In preparation for ten year old students using Piaget’s research, teachers need to lay the groundwork for learning by giving students appropriate materials to classify, seriate, and memorize. While at the same time, teachers should be scaffolding on Vygotsky’s principles of pedagogy, guiding students into learning more abstract concepts with activities based on each student’s individual zone of proximal development.

So, how are you as a teacher supposed to use this information to help students become more abstract thinkers? You must recognize that developmentally, students are prone to memorize and organize material, based on their biological transition from early childhood to adulthood. Teachers need to identify that memorizing material is an innate skill that children have during this fifth grade time frame and that curriculum appropriate for this skill, like memorizing multiplication facts, should be emphasized during this time period. While at the same time, teachers need to expose students to more abstract concepts of thinking such as problem solving and making connections across content areas, by teaching children strategies that help them to assimilate and accommodate the new information they are learning. There are many technology options for teachers to choose from that would help to foster abstract cognitive thinking in children.

Students are more apt to understand and retain information about abstract concepts when they have opportunities to play with it, think about it, make connections to it and reflect or share the information with others through project based assignments and assessment. Here are some suggestions for you:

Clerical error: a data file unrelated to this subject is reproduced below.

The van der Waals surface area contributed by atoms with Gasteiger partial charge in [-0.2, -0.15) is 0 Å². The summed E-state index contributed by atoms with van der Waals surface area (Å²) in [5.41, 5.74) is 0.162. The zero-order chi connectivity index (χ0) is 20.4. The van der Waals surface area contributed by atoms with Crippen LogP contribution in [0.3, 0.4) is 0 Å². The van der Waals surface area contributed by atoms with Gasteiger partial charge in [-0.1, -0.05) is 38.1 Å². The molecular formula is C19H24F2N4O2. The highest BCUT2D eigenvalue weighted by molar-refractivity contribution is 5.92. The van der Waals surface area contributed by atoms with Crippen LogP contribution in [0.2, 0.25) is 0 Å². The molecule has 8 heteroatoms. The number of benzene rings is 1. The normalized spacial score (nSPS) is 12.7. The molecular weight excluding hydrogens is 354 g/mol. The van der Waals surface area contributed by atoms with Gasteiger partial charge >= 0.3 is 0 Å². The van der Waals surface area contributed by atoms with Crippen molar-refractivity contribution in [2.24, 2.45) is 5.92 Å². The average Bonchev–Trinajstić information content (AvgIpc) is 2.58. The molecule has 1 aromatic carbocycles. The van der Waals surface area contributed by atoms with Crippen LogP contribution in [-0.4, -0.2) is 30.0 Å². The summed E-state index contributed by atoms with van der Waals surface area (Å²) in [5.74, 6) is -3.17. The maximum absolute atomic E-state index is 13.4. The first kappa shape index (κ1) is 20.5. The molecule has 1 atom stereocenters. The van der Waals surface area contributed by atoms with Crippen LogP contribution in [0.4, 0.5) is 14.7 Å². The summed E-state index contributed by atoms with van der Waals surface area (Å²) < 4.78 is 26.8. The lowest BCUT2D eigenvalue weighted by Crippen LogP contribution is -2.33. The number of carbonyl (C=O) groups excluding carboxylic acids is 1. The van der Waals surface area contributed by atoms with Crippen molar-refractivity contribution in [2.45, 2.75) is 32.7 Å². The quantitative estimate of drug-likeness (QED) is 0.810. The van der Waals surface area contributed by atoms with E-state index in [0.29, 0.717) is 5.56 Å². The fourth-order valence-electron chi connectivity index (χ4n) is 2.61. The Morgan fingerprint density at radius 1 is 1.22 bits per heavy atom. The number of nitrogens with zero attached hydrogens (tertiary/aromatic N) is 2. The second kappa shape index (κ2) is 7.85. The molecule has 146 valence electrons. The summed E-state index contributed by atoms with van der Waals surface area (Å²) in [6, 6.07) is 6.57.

Big Universe is a site in which students could take a topic in social studies and retell the story of an important historical figure or event by turning it into an online book.

Students could also create a digital story about an abstract concept using a similar program like Photo Story.

Comic Life
is another program in which students could use to explain abstract concepts or problem solving activities by using digital photos to create original comics. While Comic Life is a fee based program, it has many benefits. As stated on the site, Comic Life has a zero learning curve. You can easily drag and drop images from the integrated Photo viewer or your desktop. Comic Life also has a library of pre-made templates, styles and fonts. It is a great tool for teachers to consider using with elementary students.

Creating podcasts is another way for students to share their understanding of abstract concepts and problem solving activities. Writing podcast scripts encourages children not only to explain content area topics, but fosters creativity and reflection through role playing activities. Once scripts are complete, students can easily edit podcasts using audacity and then teachers can upload podcasts to gcast.

2 comments:

loonyhiker said...

Great post! I find it frustrating when my high school students have trouble with certain concepts in other classes until I realize that developmentally, they are not ready for certain abstract concepts. I think as teachers, we need to keep this in mind when preparing lessons for students with learning difficulties.

Sharon said...

Love the links! Gotta check them all out. It's great that we have resources online for ourselves and our students!